“Physicians and the care team in general can have access to our dashboard and see where the patient is in the moment in terms of their heart rate, blood pressure, respiration, oxygen saturation, a variety of different things we measure remotely and it’s in real time,” Ward says. “So having the ability to bridge that gap with these high-risk patients by providing care where they are is really a positive and a great advantage and a help to reduce that risk.”
But technology alone isn’t always enough. With so many of patients narrowing their social circles, self-quarantining from potential exposure, and switching to virtual options like telehealth, the risk of experiencing isolation and loneliness that may undercut physical health is high. There is a driving need to ensure that the personal, human connections aren’t being lost.
The power of compassion in healthcare is a passion of Ward’s and an integral focus of both what he brings to his in-service trainings at Cambridge and how he guides his company.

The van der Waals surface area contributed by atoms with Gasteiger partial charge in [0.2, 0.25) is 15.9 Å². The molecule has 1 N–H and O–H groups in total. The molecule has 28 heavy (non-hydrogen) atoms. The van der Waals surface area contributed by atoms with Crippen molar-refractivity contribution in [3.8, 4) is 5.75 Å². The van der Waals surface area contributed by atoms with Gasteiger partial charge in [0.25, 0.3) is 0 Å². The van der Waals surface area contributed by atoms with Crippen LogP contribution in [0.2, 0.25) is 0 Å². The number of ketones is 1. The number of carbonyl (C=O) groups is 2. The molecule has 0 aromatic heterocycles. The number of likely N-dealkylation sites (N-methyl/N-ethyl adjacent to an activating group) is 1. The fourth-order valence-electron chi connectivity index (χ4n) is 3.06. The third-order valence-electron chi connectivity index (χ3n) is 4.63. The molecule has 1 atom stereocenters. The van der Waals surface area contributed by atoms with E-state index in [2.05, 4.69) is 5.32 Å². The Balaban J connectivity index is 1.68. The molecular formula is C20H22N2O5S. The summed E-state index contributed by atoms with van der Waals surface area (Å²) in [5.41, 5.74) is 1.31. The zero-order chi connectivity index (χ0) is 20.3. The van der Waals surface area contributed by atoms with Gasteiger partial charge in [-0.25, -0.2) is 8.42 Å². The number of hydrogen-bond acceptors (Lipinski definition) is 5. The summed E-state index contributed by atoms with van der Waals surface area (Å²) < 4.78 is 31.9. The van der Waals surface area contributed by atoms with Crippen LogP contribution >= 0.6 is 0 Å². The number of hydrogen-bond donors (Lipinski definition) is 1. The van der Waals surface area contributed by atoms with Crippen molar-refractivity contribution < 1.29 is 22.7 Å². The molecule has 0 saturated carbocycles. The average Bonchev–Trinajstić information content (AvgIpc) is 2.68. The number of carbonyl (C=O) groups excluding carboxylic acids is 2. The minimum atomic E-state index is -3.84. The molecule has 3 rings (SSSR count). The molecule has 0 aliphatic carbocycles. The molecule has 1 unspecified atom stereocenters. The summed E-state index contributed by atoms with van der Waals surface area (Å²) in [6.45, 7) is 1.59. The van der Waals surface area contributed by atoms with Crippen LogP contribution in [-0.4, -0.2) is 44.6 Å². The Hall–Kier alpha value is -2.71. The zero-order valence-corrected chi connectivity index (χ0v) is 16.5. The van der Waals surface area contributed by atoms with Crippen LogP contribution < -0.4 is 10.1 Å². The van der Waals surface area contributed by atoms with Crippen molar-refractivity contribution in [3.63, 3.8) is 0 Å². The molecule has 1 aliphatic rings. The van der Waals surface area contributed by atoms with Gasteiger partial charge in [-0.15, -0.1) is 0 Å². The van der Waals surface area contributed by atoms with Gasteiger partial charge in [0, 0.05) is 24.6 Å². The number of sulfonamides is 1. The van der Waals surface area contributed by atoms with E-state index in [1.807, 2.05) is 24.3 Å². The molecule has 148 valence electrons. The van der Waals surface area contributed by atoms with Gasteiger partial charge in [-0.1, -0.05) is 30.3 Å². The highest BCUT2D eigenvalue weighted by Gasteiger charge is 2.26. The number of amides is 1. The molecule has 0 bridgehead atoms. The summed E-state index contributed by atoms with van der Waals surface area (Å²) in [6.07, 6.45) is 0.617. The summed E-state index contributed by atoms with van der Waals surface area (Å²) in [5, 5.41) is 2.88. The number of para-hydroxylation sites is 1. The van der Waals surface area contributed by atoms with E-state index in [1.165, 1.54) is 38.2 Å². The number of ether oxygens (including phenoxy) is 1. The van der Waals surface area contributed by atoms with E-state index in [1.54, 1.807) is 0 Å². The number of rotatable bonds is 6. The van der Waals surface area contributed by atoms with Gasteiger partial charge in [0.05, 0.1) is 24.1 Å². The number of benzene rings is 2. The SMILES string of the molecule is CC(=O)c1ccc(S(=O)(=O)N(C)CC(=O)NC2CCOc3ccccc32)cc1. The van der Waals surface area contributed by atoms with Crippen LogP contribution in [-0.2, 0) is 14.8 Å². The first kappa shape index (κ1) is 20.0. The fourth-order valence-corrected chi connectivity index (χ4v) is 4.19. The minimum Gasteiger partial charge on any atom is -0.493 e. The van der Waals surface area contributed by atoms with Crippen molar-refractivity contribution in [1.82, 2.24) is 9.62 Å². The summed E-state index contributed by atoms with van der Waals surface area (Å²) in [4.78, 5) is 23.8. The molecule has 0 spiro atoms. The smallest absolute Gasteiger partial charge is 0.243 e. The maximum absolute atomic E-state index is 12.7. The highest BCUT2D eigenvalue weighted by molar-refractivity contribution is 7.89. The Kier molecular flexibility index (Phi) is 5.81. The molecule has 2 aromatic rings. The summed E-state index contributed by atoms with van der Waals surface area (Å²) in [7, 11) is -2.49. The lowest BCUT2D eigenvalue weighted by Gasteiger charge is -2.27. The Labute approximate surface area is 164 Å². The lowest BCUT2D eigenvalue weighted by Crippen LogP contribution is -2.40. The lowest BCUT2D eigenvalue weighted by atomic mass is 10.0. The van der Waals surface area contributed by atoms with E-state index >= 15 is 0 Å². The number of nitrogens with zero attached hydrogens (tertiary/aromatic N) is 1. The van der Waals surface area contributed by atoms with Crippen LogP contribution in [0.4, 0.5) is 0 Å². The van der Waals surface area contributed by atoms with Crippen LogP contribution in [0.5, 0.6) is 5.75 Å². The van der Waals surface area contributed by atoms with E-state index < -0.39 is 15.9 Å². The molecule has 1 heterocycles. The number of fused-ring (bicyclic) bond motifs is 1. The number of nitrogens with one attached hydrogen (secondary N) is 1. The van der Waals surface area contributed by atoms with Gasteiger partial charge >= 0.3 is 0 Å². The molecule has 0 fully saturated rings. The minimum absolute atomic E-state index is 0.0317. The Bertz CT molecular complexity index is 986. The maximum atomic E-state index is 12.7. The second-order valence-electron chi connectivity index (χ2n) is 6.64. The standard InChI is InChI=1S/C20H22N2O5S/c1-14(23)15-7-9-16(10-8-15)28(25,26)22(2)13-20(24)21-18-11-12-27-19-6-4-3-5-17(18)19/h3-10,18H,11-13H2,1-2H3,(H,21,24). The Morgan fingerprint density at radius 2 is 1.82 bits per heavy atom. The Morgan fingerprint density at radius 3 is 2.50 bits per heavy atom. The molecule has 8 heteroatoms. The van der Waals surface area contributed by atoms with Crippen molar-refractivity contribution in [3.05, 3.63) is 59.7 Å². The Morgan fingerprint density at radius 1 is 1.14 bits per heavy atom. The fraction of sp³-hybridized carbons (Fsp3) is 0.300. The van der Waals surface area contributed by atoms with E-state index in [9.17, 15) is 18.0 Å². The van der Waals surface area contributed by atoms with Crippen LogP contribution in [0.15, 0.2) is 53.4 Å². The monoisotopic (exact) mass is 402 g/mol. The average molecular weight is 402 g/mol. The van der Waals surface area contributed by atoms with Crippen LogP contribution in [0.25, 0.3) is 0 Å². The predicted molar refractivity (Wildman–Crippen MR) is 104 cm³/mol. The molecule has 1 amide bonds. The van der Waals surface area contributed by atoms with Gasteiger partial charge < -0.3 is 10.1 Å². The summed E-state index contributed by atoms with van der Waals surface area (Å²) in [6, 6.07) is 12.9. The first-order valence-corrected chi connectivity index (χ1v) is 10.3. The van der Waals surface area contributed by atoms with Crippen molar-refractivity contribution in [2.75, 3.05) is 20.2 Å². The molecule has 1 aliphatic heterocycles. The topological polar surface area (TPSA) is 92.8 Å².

“It’s really about integrating compassion into the delivery of care. Not only in how we deliver care in the office or in the hospital, but also around integrating it with technology,” he says. “A lot of folks teach empathy. Compassion really is the verb. It’s the action where you take empathy and you really do something. And it struck me that that’s what we’re doing.”
Ward points to a book — Compassionomics by Drs. Stephen Trzeciak and Anthony Mazzarelli — that shows extensive research around the positive economic, clinical, and financial impact of compassion in healthcare. How even a difference of 40 seconds to be compassionate can make a huge difference in actually engaging a patient and improving their outcomes, their lifespan, their quality of life, and their cost of care.